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Bring a cast of characters to life. By following the basics principles of animation, you can build characters that interact naturally with their environments, convey realistic emotion, and talk and walk convincingly. In this course, Dermot O' Connor shows how to design a solid character and stage and storyboard your animation before you begin. He'll examine principles like anticipation and squash and stretch, which provide characters with a sense of weight and flexibility, and show you how to animate walk cycles and dialogue. Finally, learn how to thumbnail scenes from start to finish, so you can sketch out the action before you commit to fully rendering it.
These lessons are designed with Flash in mind, but work just as well with any other 2D animation program.
In the previous section, I showed you how to create a library of six mouth shapes, and then to blend between them. And using a system like that, it's kind of hard to go wrong. Where you can get into a little more trouble is when you start creating custom shapes on top of that, and then really interchanging between radically different shapes. So one way to stay out of trouble is to group your mouth shapes into roughly similar graphical families. So at the top level, you see happy mouth shapes. And if you notice the outline, the silhouettes of these shapes, you'll see that they actually make a reasonably clean transition, one into the other.
Look at the second row, the same principle applies, the angry shapes. They all, more or less, have the same abstract shape. Let's look at them just in outline mode. So, again, on the top, it's very hard to imagine any transition from any one of these six shapes. Now I could make 20 shapes if I wanted to, but six for purposes of demonstration. It's very hard to see any bad transitions between these. I could move from this shape, to this shape, to this shape. And I think that would all look reasonably smooth. And the same for the second row. What happens if we mix and match? What happens if we go from this kind of mouth shape to this kind of mouth shape, to this one, to that one? We get something like you see on the bottom row.
Look at the corner of the mouth in particular, and the curvature of the upper lip. It's really all over the place. So let me lay down some of these on the timeline, and let's see what this looks like when you actually begin to move these. So here we have a happy sequence of static mouths. And I've just taken that upper row of happy mouths and just put them down at random. It's animating about a, every key frame is held for one, two, three, four frames. So obviously it's not smooth, not smooth at the in-betweens. So what I did was I just made some basic shape tweens so we can see.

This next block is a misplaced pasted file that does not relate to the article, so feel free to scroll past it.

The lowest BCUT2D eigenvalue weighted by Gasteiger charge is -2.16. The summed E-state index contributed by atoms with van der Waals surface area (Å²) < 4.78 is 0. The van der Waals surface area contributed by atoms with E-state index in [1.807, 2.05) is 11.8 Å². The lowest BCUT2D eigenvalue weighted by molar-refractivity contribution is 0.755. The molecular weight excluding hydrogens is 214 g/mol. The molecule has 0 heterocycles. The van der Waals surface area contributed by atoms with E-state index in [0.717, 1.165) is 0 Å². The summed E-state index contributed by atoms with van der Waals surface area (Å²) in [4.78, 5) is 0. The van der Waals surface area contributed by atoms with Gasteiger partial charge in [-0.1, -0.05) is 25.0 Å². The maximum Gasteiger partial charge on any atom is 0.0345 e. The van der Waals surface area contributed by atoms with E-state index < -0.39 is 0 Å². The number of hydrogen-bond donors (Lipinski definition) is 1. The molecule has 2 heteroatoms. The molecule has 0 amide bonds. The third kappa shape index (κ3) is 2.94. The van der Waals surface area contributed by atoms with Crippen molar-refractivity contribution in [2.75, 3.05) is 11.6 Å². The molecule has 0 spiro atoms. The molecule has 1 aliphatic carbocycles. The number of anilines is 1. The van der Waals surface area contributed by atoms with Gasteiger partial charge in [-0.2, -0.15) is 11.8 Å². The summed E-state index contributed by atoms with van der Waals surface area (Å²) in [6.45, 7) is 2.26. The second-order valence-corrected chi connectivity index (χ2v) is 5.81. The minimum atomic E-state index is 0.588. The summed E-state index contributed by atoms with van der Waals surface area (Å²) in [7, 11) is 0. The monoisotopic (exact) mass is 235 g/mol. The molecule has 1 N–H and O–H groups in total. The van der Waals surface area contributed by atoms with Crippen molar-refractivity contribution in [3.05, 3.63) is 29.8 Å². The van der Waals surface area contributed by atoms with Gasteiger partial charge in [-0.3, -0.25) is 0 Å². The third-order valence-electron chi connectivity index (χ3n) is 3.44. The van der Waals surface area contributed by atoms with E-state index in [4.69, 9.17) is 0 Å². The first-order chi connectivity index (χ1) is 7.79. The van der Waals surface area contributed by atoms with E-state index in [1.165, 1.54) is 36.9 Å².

Imagine that, that's like a fully 30 frame per second or 24 frame per second animation. Looks all right. And here's the angry sequence. Same principle. Now were I to hand draw tweens between these, they would smooth it out. But we can deal with, just with simple shape tweens and see what that would feel like. I think that's pretty decent. Now let's show what happens when you mix and match. It doesn't even look real anymore. The, the corner of the mouth, follow that. There's no way any character's mouth should be doing that. That would, that would break your jaw. So this is something to watch out for. Not to say that you can't go from a happy sequence into an angry sequence but it'll probably only happen occasionally.
If I'm speaking happily and then I switch to an angry voice like that then of course you go from the happy mouth shape to the angry mouth shape. But you don't go back and forth every four frames because that's just not going to be believable. And now a quick word on eye blinks. And they're usually fairly straightforward. Here we have the typical eye blink pattern from the traditional era. What we would do would be wide open mouth, and then for two frames you would see the 1 3rd closed. Two frames on the closed position, and again if you held that for one you probably wouldn't even see them as being closed, so hold them for at least two frames maybe even three if you're on 30 frames per second.
1/3 open and open that's the classic golden era eye blink pattern. So let's see what that looks like with the generic flash character. Now I have actually shaped between this so he is moving on one. So you still see that's a very nice little natural eye blink. And of course in actual performance you can push this a little more and in this case I have actually moved the head to follow with the blink, bringing the eye brows down and the entire eye mask area compresses. So it's a little more dramatic. This is more of a reaction-take shot where the character's looking at us, very briefly, and then he's looking at the top screen right.
So I really wanted to flag it. Don't have to do this with every eye blink. It would probably look a little awkward, but certainly keep this in mind when you want to a little bit of extra business to it. So it's good to have little muscular eye blinks, but also if you're doing a lot of it, then there's nothing wrong either with a static one like this.
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